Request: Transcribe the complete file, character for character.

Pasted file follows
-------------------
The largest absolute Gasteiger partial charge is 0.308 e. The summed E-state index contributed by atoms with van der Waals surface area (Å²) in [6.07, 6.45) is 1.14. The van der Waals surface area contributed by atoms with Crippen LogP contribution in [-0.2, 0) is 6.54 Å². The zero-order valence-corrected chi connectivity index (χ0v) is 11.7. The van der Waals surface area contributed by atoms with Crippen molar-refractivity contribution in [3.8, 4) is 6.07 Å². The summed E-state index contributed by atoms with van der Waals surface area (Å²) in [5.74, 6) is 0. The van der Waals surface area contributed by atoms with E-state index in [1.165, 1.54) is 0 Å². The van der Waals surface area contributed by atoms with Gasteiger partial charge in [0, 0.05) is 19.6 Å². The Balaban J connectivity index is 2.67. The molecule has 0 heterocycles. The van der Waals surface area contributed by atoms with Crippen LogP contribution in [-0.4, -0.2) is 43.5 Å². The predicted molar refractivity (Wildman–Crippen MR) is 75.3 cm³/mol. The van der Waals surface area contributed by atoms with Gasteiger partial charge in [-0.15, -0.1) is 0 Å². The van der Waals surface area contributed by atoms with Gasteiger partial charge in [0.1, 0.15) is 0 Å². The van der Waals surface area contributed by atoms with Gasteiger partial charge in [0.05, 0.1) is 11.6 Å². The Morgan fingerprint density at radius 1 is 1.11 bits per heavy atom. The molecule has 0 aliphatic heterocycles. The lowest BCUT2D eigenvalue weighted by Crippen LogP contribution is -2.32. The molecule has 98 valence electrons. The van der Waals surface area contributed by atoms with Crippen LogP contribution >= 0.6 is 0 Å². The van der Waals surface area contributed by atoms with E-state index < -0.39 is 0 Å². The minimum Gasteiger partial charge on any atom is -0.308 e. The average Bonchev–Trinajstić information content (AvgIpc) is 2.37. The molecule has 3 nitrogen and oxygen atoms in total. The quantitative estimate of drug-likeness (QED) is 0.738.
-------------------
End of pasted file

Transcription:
The largest absolute Gasteiger partial charge is 0.308 e. The summed E-state index contributed by atoms with van der Waals surface area (Å²) in [6.07, 6.45) is 1.14. The van der Waals surface area contributed by atoms with Crippen LogP contribution in [-0.2, 0) is 6.54 Å². The zero-order valence-corrected chi connectivity index (χ0v) is 11.7. The van der Waals surface area contributed by atoms with Crippen molar-refractivity contribution in [3.8, 4) is 6.07 Å². The summed E-state index contributed by atoms with van der Waals surface area (Å²) in [5.74, 6) is 0. The van der Waals surface area contributed by atoms with E-state index in [1.165, 1.54) is 0 Å². The van der Waals surface area contributed by atoms with Gasteiger partial charge in [0, 0.05) is 19.6 Å². The Balaban J connectivity index is 2.67. The molecule has 0 heterocycles. The van der Waals surface area contributed by atoms with Crippen LogP contribution in [-0.4, -0.2) is 43.5 Å². The predicted molar refractivity (Wildman–Crippen MR) is 75.3 cm³/mol. The van der Waals surface area contributed by atoms with Gasteiger partial charge in [-0.15, -0.1) is 0 Å². The van der Waals surface area contributed by atoms with Gasteiger partial charge in [0.1, 0.15) is 0 Å². The van der Waals surface area contributed by atoms with Gasteiger partial charge in [0.05, 0.1) is 11.6 Å². The Morgan fingerprint density at radius 1 is 1.11 bits per heavy atom. The molecule has 0 aliphatic heterocycles. The lowest BCUT2D eigenvalue weighted by Crippen LogP contribution is -2.32. The molecule has 98 valence electrons. The van der Waals surface area contributed by atoms with Crippen LogP contribution >= 0.6 is 0 Å². The van der Waals surface area contributed by atoms with E-state index < -0.39 is 0 Å². The minimum Gasteiger partial charge on any atom is -0.308 e. The average Bonchev–Trinajstić information content (AvgIpc) is 2.37. The molecule has 3 nitrogen and oxygen atoms in total. The quantitative estimate of drug-likeness (QED) is 0.738.